Earlier this month "Venom" notched a record setting $80 million, the best October debut on the books. She also points out that Halloween set a new franchise record for how much money it made on its first weekend. In the finished film, the Halloween Theme blares over the sequence, giving it a newfound power and energy.
Internationally, Halloween brought in an estimated $14.3 million from 23 markets, with Mexico leading the way with a chart-topping $4.9 million opening followed by the U.K. & Ireland ($3.6m), Russian Federation ($1.79m) and Indonesia ($1.09m). The new Halloween will also mark the series' best debut (blowing past the Rob Zombie remake's $26.4 million) and the second-highest opening for an R-rated horror movie, behind last year's It ($123.4 million).
The film, which carries a tiny, $10 million production budget, features Jamie Lee Curtis in her iconic role of Laurie Strode and beyond landing well with critics in advance of release, it was equally successful with audiences, earning a "B+"CinemaScore, which is a strong grade for a horror film". Just last week, Halloween producer Jason Blum had to apologize after an interview, in which he said there are few female horror movie directors because "there are not a lot of female directors period, and even less who are inclined to do horror".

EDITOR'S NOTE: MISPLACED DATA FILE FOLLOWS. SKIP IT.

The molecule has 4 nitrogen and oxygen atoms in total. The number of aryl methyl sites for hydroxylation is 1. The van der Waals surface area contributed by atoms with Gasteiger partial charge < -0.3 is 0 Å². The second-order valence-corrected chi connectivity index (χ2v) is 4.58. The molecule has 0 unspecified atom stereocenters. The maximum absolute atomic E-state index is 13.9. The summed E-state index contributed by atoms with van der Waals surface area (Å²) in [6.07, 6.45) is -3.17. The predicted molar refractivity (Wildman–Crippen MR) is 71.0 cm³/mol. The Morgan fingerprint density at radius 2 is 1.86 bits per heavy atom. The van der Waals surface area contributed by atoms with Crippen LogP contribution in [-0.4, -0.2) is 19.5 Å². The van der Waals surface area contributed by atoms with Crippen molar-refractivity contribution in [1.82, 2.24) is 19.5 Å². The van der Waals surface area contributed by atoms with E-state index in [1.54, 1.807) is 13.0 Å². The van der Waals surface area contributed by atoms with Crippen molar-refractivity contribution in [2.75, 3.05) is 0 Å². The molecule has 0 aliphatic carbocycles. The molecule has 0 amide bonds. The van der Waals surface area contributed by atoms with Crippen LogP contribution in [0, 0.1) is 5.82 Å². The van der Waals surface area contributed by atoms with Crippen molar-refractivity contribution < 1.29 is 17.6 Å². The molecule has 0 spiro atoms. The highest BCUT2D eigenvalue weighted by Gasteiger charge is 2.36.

Biggest movie opening with a female lead over 55. Plus, the critics have liked it, the film now at 80 percent on Rotten Tomatoes.
Other films to make the top 10 include social justice drama The Hate u Give with $7.7 million, animated comedy adventure film Smallfoot with $6.7 million, and the neo-noir thriller film Bad Times at the El Royale with $3.5 million.
While John didn't receive the accolades that he wanted at the height of his career, thankfully, at least his movies are finally receiving the credit - and box office numbers - they deserve.
"Goosebumps 2: Haunted Halloween" also cashed in on the spooky spirit, picking up $9.7 million to land in fourth place.
And that's not including the $14.3m (£10.9m) made in overseas box offices, either.
The surprising returns for "Halloween" mark another win for Hollywood, which is up 10.6% from the same point past year, according to comScore.